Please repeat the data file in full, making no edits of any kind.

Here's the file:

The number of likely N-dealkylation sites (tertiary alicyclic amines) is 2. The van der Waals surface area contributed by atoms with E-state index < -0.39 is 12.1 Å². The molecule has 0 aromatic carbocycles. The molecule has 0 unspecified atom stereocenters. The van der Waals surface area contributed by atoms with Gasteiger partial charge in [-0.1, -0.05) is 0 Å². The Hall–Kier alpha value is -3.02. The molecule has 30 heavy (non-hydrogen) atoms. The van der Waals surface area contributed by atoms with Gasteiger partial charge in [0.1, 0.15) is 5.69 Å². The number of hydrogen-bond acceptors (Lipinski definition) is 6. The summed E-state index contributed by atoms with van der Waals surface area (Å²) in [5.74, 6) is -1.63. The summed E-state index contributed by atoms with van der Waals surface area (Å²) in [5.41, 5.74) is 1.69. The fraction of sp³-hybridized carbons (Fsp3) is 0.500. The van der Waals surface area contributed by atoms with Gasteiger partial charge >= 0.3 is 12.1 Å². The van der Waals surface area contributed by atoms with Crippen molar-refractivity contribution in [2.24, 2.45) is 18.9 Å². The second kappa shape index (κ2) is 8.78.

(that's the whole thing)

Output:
The number of likely N-dealkylation sites (tertiary alicyclic amines) is 2. The van der Waals surface area contributed by atoms with E-state index < -0.39 is 12.1 Å². The molecule has 0 aromatic carbocycles. The molecule has 0 unspecified atom stereocenters. The van der Waals surface area contributed by atoms with Gasteiger partial charge in [-0.1, -0.05) is 0 Å². The Hall–Kier alpha value is -3.02. The molecule has 30 heavy (non-hydrogen) atoms. The van der Waals surface area contributed by atoms with Gasteiger partial charge in [0.1, 0.15) is 5.69 Å². The number of hydrogen-bond acceptors (Lipinski definition) is 6. The summed E-state index contributed by atoms with van der Waals surface area (Å²) in [5.74, 6) is -1.63. The summed E-state index contributed by atoms with van der Waals surface area (Å²) in [5.41, 5.74) is 1.69. The fraction of sp³-hybridized carbons (Fsp3) is 0.500. The van der Waals surface area contributed by atoms with Gasteiger partial charge >= 0.3 is 12.1 Å². The van der Waals surface area contributed by atoms with Crippen molar-refractivity contribution in [2.24, 2.45) is 18.9 Å². The second kappa shape index (κ2) is 8.78.